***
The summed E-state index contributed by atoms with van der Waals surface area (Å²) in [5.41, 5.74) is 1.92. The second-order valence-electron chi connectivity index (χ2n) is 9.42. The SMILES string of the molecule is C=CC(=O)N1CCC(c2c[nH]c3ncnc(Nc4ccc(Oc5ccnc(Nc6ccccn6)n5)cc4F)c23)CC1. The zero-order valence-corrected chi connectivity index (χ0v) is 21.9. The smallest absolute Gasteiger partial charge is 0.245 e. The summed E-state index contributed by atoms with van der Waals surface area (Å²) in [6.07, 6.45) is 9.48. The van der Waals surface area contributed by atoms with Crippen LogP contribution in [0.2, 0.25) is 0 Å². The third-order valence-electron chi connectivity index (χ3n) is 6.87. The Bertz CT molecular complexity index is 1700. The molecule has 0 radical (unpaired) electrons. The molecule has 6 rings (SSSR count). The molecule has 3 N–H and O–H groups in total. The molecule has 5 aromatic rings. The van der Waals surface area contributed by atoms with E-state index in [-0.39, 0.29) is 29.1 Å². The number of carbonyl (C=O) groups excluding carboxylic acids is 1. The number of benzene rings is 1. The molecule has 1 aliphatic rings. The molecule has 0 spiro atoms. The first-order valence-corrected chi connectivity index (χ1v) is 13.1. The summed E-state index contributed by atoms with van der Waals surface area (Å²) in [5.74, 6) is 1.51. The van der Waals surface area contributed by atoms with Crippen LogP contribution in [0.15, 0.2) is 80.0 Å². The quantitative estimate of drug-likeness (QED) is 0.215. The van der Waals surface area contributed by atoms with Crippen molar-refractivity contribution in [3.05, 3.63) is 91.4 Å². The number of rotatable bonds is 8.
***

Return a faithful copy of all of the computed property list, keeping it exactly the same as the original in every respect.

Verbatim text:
The summed E-state index contributed by atoms with van der Waals surface area (Å²) in [5.41, 5.74) is 1.92. The second-order valence-electron chi connectivity index (χ2n) is 9.42. The SMILES string of the molecule is C=CC(=O)N1CCC(c2c[nH]c3ncnc(Nc4ccc(Oc5ccnc(Nc6ccccn6)n5)cc4F)c23)CC1. The zero-order valence-corrected chi connectivity index (χ0v) is 21.9. The smallest absolute Gasteiger partial charge is 0.245 e. The summed E-state index contributed by atoms with van der Waals surface area (Å²) in [6.07, 6.45) is 9.48. The van der Waals surface area contributed by atoms with Crippen LogP contribution in [0.2, 0.25) is 0 Å². The third-order valence-electron chi connectivity index (χ3n) is 6.87. The Bertz CT molecular complexity index is 1700. The molecule has 0 radical (unpaired) electrons. The molecule has 6 rings (SSSR count). The molecule has 3 N–H and O–H groups in total. The molecule has 5 aromatic rings. The van der Waals surface area contributed by atoms with E-state index in [-0.39, 0.29) is 29.1 Å². The number of carbonyl (C=O) groups excluding carboxylic acids is 1. The number of benzene rings is 1. The molecule has 1 aliphatic rings. The molecule has 0 spiro atoms. The first-order valence-corrected chi connectivity index (χ1v) is 13.1. The summed E-state index contributed by atoms with van der Waals surface area (Å²) in [5.74, 6) is 1.51. The van der Waals surface area contributed by atoms with Crippen LogP contribution in [0.15, 0.2) is 80.0 Å². The quantitative estimate of drug-likeness (QED) is 0.215. The van der Waals surface area contributed by atoms with Crippen molar-refractivity contribution in [3.05, 3.63) is 91.4 Å². The number of rotatable bonds is 8.